This still seems weird to me.

The preparation for the planning and analysis exams can be done in similar ways:

  • Talk through the specimen context and model a possible question for them, linking to key definitions (5min)
  • Have them predict and write down 2/3 questions that could be asked about experiment or data (5/10min)
  • In small groups, give them part of the specimen paper and have them discuss main points (10min)
  • Write their answers individually to improve accountability (10min)
  • Go through markscheme, comparing good/intermediate answers, having them mark/annotate their answers (15min) If time, they could compare answers from students who had time to discuss with those who answered ‘cold’

This gives them the practice they need, as well as building the skills. Of course ideally we would use all these bits individually in other lessons! I’d love to hear from anyone with thoughts or comments about what I’ve suggested.

Enemies of Promise

This will be a short post, partly because I’ve got lots of other things on the go and partly because I’m too angry about what appears to have happened. I say appears because I truly hope things aren’t as they seem, for the sake of our students.

In January – and at points since then – Michael Gove has labelled teachers and others who criticise his plans as ‘enemies of promise’. This has been used despite the criticisms often being valid and fair, based on data rather than ideology, and often from those who clearly know far more about educational theory and practice than him.

It appears, from lots of conversation on twitter and in the press, that this year’s GCSE results show some unexpected features. Overall, they seems to be a little lower than in previous years, and one exam in particular seems to have affected English results. Students who completed the foundation controlled assessment papers in January needed a lower score to achieve a C than those who sat the equivalent exam in June. (This issue is one we have seen many times with the AQA Science equivalent, ISAs.) The difference is significant and means that many students nationally have failed to reach a Grade C despite being on track for it up until this point.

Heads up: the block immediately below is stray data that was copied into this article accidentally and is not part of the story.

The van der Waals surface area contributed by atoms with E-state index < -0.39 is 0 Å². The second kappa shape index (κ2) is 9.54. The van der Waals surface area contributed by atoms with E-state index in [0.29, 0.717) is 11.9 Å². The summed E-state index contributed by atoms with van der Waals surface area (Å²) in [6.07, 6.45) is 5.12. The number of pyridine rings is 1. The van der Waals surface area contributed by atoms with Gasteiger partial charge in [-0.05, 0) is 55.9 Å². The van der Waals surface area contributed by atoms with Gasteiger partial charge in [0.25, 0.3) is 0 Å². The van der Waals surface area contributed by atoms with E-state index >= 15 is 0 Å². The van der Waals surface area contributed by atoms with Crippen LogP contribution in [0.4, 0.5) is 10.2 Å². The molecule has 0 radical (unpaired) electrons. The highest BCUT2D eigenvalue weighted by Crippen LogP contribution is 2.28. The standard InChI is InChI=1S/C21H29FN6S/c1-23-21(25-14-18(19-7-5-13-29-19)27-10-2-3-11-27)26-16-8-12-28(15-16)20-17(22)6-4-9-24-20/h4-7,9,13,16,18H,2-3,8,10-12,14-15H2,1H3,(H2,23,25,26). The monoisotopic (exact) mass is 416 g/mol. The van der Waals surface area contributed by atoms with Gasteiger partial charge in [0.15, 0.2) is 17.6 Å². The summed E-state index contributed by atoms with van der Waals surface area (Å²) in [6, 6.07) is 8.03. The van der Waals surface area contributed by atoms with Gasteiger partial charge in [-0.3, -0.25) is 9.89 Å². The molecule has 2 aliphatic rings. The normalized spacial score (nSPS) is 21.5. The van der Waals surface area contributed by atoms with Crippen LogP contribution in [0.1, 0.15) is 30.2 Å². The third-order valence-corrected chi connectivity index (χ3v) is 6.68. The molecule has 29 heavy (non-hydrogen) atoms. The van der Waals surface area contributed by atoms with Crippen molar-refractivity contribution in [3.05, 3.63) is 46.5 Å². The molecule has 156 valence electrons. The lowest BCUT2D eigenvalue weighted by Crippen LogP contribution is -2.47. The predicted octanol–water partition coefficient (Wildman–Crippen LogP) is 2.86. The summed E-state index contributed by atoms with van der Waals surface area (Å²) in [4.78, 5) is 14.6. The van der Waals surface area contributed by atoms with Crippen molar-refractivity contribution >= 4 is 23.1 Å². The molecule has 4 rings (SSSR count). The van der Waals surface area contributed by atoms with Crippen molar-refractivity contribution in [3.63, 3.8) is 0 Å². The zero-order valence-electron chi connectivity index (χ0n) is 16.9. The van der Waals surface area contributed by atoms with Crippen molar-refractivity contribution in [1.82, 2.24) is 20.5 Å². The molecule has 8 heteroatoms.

There are two issues here, one of which is immediately significant. Students who have failed to achieve a grade C in English will find that their next steps – college or sixth form courses, apprenticeships and so on – are now barred to them. This matters now. Many of them will have been expecting to confirm their education and training places in the next week or so. There is little time to address this problem, if things are really as unfair as they seem.

And things are unfair. Most teachers, most people, accept that more challenging courses are worthwhile. Students may not be happy with the idea, but the difficulty of achieving particular grades is effectively an arbitary choice. Changing it from year to year, or between exam boards, obviously makes comparisons and target setting much harder, but it is not unfair. Changing the grade boundaries, between the students sitting an exam and being given their grade – for students doing one particular course – is clearly very different. The press today have suggested it is like moving the goalposts not just during a football game, but after a penalty has been taken and before the ball crosses the line.

A cynic would suggest that the government see moving goalposts after the numbers are known is a standard political tactic.

The other issue – and today of all days, this must be seen as secondary to the plight of affected students – is that schools are judged on their results. Gove and the Department for Education can take greater steps to control what happens in a school if GCSE results drop below certain levels. A significant indicator are the the number of 5A*-C grades, including English and Maths, and the EBacc. Both of these will drop in schools which have had students marked down from a C to a D grade in English due to these eleventh hour changes.

I’m trying very hard not to be cynical. I don’t teach English, except in the sense that many teachers share favourite books, correct spelling or help with grammar. But like many others, I struggle to see the fairness in changing how students are graded, after they have studied and sat the exam. Their lower results will now make it easier for unpopular, non-evidence-based and rushed changes to be pushed through, including forced academisation. This means it is even more important to find out who ordered these grade boundary alterations.

Who are the enemies of promise now, Mr Gove?